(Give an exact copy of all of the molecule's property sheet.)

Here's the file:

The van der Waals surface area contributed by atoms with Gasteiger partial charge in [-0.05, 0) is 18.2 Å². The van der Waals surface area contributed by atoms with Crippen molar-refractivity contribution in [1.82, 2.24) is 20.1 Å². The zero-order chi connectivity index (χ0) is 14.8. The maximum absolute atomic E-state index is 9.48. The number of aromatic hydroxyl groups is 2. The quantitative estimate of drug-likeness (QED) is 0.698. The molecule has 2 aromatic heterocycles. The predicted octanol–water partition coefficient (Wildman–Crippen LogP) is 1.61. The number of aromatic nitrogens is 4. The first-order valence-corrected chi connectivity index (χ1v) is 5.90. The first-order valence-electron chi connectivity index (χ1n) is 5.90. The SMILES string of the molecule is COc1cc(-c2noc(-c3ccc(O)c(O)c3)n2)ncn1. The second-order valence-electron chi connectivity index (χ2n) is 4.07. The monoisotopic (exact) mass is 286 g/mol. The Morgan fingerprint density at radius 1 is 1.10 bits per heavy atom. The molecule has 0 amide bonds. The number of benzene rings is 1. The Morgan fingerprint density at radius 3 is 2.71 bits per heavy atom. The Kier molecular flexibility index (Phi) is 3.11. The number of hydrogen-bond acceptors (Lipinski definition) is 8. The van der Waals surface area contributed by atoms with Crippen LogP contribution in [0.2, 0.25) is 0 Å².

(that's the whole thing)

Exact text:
The van der Waals surface area contributed by atoms with Gasteiger partial charge in [-0.05, 0) is 18.2 Å². The van der Waals surface area contributed by atoms with Crippen molar-refractivity contribution in [1.82, 2.24) is 20.1 Å². The zero-order chi connectivity index (χ0) is 14.8. The maximum absolute atomic E-state index is 9.48. The number of aromatic hydroxyl groups is 2. The quantitative estimate of drug-likeness (QED) is 0.698. The molecule has 2 aromatic heterocycles. The predicted octanol–water partition coefficient (Wildman–Crippen LogP) is 1.61. The number of aromatic nitrogens is 4. The first-order valence-corrected chi connectivity index (χ1v) is 5.90. The first-order valence-electron chi connectivity index (χ1n) is 5.90. The SMILES string of the molecule is COc1cc(-c2noc(-c3ccc(O)c(O)c3)n2)ncn1. The second-order valence-electron chi connectivity index (χ2n) is 4.07. The monoisotopic (exact) mass is 286 g/mol. The Morgan fingerprint density at radius 1 is 1.10 bits per heavy atom. The molecule has 0 amide bonds. The number of benzene rings is 1. The Morgan fingerprint density at radius 3 is 2.71 bits per heavy atom. The Kier molecular flexibility index (Phi) is 3.11. The number of hydrogen-bond acceptors (Lipinski definition) is 8. The van der Waals surface area contributed by atoms with Crippen LogP contribution in [0.2, 0.25) is 0 Å².